My rating: 4 of 5 stars

(Click the title to find the book description/blurb.)

Or was there something real between them? How could she not trust him on one side, but want to trust him with everything on the other?

Sherice has become more or less content with her life in hiding, trusting no one except Jazz, her Labrador. But a nosy (and rather good-looking) man next door, Canden, begins to poke holes in the walls of privacy around Sherice’s life—and her heart. She must soon decide whether letting Canden in would be worth endangering them both in Jazzy Girl by author C.L. Wells.

The first romance I read by this author was a romantic comedy, That’s How She Rolls, so I was curious about this romantic suspense read. I like how, even with its faith theme, the story doesn’t provide easy, pat answers for all the tough issues in Sherice’s life, nor does the story simply remain silent in those areas, as if issues and questions like that don’t exist.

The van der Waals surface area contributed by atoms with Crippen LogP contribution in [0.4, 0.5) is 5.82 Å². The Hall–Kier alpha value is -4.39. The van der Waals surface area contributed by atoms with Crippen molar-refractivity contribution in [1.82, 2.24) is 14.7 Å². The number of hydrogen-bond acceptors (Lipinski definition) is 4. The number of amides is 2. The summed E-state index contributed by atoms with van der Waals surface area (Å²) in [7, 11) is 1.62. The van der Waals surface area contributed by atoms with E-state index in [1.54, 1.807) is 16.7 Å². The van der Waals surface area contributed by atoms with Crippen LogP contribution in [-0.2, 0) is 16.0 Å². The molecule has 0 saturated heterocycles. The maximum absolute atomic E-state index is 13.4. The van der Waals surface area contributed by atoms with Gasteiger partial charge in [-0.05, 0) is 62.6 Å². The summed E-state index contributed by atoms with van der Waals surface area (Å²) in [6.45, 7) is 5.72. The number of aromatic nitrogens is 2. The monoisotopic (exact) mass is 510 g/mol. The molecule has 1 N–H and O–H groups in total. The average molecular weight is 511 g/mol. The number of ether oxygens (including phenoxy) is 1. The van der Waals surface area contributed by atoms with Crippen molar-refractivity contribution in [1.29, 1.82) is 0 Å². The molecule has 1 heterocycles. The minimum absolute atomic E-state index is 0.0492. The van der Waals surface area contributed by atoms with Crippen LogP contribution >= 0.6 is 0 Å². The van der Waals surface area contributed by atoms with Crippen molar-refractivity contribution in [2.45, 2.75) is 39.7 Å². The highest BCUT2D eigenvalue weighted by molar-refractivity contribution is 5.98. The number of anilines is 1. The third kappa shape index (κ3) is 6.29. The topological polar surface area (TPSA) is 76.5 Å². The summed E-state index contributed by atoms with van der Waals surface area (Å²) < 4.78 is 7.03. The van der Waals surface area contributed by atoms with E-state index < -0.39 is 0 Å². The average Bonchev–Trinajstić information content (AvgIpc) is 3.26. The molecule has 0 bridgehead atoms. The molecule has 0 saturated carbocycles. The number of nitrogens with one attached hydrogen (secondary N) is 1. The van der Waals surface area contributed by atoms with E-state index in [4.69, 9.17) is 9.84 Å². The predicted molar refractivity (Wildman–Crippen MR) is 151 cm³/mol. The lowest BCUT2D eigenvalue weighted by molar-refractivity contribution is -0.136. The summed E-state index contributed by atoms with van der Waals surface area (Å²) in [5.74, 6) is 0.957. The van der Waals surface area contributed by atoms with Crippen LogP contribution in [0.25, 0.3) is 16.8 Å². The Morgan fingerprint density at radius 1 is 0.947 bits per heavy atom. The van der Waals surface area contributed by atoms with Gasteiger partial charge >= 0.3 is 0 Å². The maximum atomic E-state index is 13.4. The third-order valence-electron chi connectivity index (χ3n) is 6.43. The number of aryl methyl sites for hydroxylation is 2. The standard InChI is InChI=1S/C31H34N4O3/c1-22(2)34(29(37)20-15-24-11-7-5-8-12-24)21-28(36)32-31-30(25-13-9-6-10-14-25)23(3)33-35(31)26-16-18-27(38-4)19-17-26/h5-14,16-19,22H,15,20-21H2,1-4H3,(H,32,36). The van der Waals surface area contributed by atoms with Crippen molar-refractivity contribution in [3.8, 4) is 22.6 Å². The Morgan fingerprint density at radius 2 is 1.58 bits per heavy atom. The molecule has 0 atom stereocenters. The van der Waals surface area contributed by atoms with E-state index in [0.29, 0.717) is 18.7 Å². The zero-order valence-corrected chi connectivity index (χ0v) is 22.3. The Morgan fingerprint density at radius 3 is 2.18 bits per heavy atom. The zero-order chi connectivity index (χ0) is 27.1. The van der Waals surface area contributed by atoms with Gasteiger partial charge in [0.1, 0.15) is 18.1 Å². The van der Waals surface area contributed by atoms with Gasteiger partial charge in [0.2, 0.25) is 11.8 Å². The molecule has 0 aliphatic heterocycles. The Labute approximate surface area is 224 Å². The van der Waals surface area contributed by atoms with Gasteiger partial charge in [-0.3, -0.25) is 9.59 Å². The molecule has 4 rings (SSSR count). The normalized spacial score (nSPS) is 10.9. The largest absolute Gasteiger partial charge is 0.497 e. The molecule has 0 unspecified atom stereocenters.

Even for a short and sweet read, I found some parts of this one to be a little slow. But I gained appreciation for Sherice’s character the more her story unfolded, and I’ll admit the very end of the book sent a rush of tears to my eyes. I’d recommend this novella to fellow fans of romantic suspense.


Guess Who’s Coming to Dinner (1967)

Film reviews are subjective. I tend to rate films not according to how “perfect” they are, seem to be, or are said to be in general but rather to how perfect they are to me.

Guess Who’s Coming to Dinner (1967) from Columbia Pictures
Not Rated. (Contains some mildly colorful language, some discussion of sex.) Drama, Comedy, African American Actors/Issues, Romance
2 Academy Awards, including Best Actress (Katharine Hepburn)